Floodplain restoration has been advocated as a means to restore several ecological services associated with floodplains: water quality improvement, fish rearing habitat, wildlife habitat, flood control, and groundwater recharge. A history of agricultural encroachment on the lower Cosumnes River has resulted in extensive channelization and levee construction. In fall 1998, an experimental floodplain was established by breaching a levee in order to restore the connection between the main channel and its historic floodplain. In this study, we examined how effective this newly restored floodplain was at processing nitrate (NO3-) before reentering the main channel downstream. Two methods were used to examine nitrate loss. In December 2001, we determined denitrification potentials of the floodplain soils before seasonal flooding inundated the floodplain. Next, we conducted a series of field soil column (mesocosm) experiments from March to June 2002 to study NO3–N loss from the overlying water in both sandy and clayey soils and at three levels of NO3–N (ambient, +1 mg N l(-1), +5 mg N l(-1)). In addition, we examined NO3–N loss from mesocosms with water only to determine if loss was related primarily to soil or water column processes. Denitrification potentials were highly variable ranging from 1.6 to 769 ng N2O-N cm(-3) h(-1). In addition, the denitrification potential was highly correlated with the amount of bioavailable carbon indicating that carbon was a limiting factor for denitrification. Nitrate-N loss rates from mesocosms ranged from 2.9 to 21.0 mu g N l(-1) h(-1) over all treatments and all 3 months examined. Significant loss of NO3–N (60-93%) from the water only treatment only occurred in June when warmer temperatures and solar radiation most likely increased NO3–N uptake by phytoplankton. When scaled up, potential NO3–N loss from the restored floodplain represented 0.6-4.4% of the annual N load from the Lower Cosumnes River during a typical wet year and similar to 24% during a dry year. During dry water years, the effectiveness of the floodplain for reducing nitrate is limited by the amount of N supplied to the floodplain. Results from this study suggest that restored floodplains can be an effective NO3- sink.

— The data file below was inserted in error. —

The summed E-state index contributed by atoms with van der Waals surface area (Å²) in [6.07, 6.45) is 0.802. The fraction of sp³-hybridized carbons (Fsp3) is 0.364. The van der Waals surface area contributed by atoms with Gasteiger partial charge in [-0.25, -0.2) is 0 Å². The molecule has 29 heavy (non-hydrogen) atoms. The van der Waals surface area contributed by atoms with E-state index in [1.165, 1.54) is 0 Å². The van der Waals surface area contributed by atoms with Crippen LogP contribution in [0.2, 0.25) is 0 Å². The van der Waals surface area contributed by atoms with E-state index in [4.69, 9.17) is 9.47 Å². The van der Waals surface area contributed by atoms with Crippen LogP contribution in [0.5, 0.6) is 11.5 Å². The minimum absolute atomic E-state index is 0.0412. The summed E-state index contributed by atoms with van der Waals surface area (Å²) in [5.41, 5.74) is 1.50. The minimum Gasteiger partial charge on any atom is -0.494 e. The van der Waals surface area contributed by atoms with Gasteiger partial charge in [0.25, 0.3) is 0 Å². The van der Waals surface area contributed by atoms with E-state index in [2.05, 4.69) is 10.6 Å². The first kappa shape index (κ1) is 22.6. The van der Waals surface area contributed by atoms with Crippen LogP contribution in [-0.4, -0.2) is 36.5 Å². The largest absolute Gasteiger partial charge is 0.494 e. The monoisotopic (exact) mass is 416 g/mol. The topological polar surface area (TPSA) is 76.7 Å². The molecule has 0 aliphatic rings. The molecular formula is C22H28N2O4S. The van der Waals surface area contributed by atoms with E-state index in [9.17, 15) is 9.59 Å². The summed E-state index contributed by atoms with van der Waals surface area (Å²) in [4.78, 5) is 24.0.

In 1997, four breaches were cut into the east and south levee in order to reconnect the riparian floodplain with the adjacent Cosumnes River. Subsequent storms carried large woody debris, sand, water and associated nutrients onto the floodplain. On the lower Cosumnes River, levees are now being intentionally breached in an effort to restore river-floodplain connectivity. These intentional levee breaches allow water from the channel to spill into retired farmland during storm events, thus simulating natural flooding events. The development of floodplain topography from sediment deposition during floods on the lower Cosumnes River has led to the establishment of riparian vegetation and recruitment of large woody debris
|Climate change impacts||Effect of Nbs on CCI||Effect measures|
|Reduced water quality||Positive||Nitrate-N loss rates|
The study site was located within the confines of the Cosumnes River Preserve, a restored flood- plain habitat located 34 km south of Sacramento, CA.